32 Tanya

This is the 5th in a series about chussidut and modern day orthodoxy. For the others go here.

                Is there a difference between you and me? Other than the physical I mean. We surely posses different bones and organs and I hope you don’t have my blackened barely beating heart, but besides that, could we be the same? Could your pain be my pain and your joy be my cause to celebrate?  

                As a youth the notion of a single conscious troubled me because it was antithetical to what I felt. While there are those who claim to have experienced shared consciousness (there are often drugs involved), it just seems impossible. When a friend of mine didn’t do well enough on a test thereby costing us a football day (ahhh Jewish day school) I felt the true breath of injustice upon my neck. His failure should not have been my failure

                The Alter Rebbe, the first rebbe of Lubavitch, understood this problem and addressed it in the 32nd chapter of his magnum opus, Tanya. He claimed that we have a tendency to view the body as the primary vehicle for existence. Therefore, we feel separate from other Jews. My arm is objectively not your arm. However, the expanded conception of existence, which includes the soul, suggests a different reality. Most Jews accept that the soul is rooted in G-d. Therefore, my soul and your soul are just two different emanations of the same thing. Imagine a light. If you were to put a piece of cloth with four holes cut into it over the light there would be four rays, but really its all the same light.

                The Rebbe understands ואהבתב לרעך כמוך as demanding that we love our neighbor who IS us. Admittedly, this concept is difficult to grasp. I imagine that very few people manage to achieve a level this high and even then, it must be a struggle to maintain it. So lets distill all of this into its main, more understandable principle, empathy. The Alter Rebbe provides us with an intellectual meditation. Society does not exist merely to avoid anarchy as purveyors of social contract theory may argue. Instead, society is a singular organism. We help others because by doing so we are merely helping ourselves. If we hurt others then we are actually hurting ourselves. The more we look away from the physical nature of man and instead turn to his G-dly nature (including our own), the clearer this becomes.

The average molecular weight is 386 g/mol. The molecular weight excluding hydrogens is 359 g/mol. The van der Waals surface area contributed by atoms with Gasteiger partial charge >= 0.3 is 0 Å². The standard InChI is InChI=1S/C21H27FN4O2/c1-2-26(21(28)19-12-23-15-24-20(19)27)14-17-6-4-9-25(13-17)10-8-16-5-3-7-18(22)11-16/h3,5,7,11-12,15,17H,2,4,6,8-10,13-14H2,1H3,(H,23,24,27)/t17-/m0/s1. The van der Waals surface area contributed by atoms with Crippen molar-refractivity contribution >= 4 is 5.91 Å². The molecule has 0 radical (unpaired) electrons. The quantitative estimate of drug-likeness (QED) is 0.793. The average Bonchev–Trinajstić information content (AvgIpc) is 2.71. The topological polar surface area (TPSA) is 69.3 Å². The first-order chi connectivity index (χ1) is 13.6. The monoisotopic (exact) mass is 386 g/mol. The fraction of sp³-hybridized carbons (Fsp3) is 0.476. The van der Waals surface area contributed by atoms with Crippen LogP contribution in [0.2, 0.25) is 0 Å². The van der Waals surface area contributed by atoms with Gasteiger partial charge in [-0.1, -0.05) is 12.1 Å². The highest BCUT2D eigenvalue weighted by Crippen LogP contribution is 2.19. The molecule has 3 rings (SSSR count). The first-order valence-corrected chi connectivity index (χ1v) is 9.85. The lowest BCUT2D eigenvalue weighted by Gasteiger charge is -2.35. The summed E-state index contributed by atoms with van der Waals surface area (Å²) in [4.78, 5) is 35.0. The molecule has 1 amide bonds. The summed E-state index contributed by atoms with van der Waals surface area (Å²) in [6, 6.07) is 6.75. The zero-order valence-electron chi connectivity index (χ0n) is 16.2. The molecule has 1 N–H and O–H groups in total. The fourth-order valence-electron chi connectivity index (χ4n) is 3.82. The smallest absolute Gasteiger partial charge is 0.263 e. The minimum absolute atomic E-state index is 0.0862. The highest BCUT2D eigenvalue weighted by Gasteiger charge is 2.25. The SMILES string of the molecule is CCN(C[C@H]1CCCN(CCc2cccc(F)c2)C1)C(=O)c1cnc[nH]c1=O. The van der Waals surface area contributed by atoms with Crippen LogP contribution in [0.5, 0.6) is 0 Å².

The connection between this post and the three weeks should be obvious. In the passages which discuss the imminent destruction of the land and temple, G-d and His prophets focus on relationships between men. While many passages focus on idol worship others suggest that G-d will allow for some avoda zara as long as the Jews are united (חֲבוּר עֲצַבִּים אֶפְרָיִם, הַנַּח-לוֹ). Lets take a moment to consider how we view our fellow humans, or to say it better, how we view ourselves.  

 

This will be my last post. It was fun. I may continue on my facebook page (Avi Bieler), but if not, I would still love to converse with you about this topic. Avibieler@gmail.com. See ya!

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